The Design Thinking Standards (DTS) provide educators a foundation of what students are expected to learn and do when using the design thinking method. These learning goals are guidelines that educators can use, adjust and modify to meet the needs of their students. The following standards were developed based on the work and teachings of the d.school (Institute of Design at Stanford University), a leader in design thinking education, and its K12 Lab Network, a program that brings design thinking into schools.
The DTS are composed of design practices (skills that students will be able to do), core design ideas (knowledge that students will understand), and design mindsets (set of attitudes essential for effective application of design thinking).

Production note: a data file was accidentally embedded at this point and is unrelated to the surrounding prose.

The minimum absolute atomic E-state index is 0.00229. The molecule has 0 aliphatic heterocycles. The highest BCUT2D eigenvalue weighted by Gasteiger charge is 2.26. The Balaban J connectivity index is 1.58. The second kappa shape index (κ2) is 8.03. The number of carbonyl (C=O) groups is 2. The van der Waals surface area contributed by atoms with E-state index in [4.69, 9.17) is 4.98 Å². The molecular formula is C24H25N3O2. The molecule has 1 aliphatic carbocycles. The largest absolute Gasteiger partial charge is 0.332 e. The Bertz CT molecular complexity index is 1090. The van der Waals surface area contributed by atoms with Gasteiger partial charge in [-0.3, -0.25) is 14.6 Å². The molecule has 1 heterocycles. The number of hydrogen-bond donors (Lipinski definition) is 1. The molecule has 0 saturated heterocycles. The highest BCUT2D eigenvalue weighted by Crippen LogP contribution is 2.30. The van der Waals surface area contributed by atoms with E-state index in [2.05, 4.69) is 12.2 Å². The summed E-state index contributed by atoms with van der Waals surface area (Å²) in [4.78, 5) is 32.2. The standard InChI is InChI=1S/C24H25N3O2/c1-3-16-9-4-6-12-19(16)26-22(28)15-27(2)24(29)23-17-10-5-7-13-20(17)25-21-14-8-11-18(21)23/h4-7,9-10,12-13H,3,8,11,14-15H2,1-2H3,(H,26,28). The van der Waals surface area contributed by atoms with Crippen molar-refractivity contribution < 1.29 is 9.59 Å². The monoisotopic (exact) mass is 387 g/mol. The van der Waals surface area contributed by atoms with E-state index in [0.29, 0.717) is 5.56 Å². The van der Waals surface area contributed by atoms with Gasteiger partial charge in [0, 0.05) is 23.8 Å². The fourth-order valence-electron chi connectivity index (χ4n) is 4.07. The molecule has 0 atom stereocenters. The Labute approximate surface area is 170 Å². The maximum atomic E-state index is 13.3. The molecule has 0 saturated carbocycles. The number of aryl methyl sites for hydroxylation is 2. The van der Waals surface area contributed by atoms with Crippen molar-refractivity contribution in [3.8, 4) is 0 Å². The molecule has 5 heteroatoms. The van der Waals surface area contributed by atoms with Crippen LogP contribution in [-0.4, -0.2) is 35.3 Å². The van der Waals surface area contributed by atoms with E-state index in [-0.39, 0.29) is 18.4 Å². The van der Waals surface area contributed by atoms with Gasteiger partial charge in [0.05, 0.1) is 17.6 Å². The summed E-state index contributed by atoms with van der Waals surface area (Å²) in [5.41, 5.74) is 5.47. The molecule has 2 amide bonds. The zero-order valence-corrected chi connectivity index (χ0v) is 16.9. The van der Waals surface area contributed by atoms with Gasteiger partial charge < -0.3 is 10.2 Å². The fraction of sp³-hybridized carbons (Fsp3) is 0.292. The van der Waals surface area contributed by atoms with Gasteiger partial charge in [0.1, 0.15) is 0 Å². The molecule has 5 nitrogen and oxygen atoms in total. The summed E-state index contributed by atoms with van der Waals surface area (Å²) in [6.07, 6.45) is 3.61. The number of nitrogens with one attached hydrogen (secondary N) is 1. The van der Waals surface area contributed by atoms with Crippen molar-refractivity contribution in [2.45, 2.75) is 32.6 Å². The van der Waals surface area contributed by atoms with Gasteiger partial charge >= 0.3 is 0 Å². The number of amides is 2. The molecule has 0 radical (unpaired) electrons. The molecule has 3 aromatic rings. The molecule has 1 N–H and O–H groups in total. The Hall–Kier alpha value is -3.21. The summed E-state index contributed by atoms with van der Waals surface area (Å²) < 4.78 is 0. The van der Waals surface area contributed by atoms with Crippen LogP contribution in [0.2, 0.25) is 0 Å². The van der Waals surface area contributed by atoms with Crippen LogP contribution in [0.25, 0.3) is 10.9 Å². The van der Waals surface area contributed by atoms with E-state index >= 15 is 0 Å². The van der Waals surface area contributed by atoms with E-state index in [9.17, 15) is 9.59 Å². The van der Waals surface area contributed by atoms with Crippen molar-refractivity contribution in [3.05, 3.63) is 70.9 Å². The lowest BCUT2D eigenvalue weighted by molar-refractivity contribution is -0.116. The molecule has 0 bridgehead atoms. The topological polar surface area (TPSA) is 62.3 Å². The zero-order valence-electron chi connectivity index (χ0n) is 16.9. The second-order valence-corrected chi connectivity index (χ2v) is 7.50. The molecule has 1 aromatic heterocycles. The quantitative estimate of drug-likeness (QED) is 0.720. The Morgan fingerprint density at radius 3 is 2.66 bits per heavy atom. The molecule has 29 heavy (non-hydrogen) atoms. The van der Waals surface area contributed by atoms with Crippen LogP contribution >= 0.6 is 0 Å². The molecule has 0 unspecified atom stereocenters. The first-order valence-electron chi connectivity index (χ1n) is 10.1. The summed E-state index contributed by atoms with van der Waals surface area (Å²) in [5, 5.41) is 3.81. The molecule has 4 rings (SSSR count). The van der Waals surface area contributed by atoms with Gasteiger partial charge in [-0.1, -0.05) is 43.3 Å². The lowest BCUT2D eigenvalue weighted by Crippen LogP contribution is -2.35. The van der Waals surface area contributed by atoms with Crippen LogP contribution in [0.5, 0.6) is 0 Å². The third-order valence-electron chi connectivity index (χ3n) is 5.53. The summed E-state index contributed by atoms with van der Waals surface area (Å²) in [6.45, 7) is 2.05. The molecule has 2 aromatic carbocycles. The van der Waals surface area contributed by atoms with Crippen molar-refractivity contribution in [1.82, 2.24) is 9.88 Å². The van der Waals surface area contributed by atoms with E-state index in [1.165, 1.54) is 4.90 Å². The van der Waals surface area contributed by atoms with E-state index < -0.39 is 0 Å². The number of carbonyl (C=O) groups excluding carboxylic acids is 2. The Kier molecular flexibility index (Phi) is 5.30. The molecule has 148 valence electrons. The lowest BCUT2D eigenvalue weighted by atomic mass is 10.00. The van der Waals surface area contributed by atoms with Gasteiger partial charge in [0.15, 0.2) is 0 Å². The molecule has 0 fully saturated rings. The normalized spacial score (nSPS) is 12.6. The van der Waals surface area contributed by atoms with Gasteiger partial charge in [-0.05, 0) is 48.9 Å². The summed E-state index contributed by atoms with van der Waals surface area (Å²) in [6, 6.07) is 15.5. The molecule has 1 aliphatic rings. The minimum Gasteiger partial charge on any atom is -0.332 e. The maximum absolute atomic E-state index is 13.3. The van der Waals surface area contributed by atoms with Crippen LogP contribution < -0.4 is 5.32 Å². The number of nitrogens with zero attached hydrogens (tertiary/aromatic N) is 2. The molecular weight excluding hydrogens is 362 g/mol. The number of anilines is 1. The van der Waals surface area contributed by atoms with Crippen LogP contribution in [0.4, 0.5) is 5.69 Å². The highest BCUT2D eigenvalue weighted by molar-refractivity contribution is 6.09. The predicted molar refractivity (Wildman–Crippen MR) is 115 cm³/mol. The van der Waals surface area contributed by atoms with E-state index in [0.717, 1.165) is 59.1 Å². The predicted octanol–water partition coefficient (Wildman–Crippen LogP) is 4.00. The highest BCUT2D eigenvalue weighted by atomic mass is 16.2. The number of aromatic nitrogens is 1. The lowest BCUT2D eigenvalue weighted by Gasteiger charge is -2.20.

There are two sets of DTS's. The first set of standards incorporates the K12 Lab's design thinking principles (or mindsets) and is recommended for educators who teach design thinking to grade K-5 students. These principles or mindsets are straightforward and easier to understand by elementary students. The second set of DTS incorporates the liberatory design process and its set of mindsets. The liberatory design mindsets are slightly more complex and would be suitable for educators who teach design thinking to grade 6-12 students.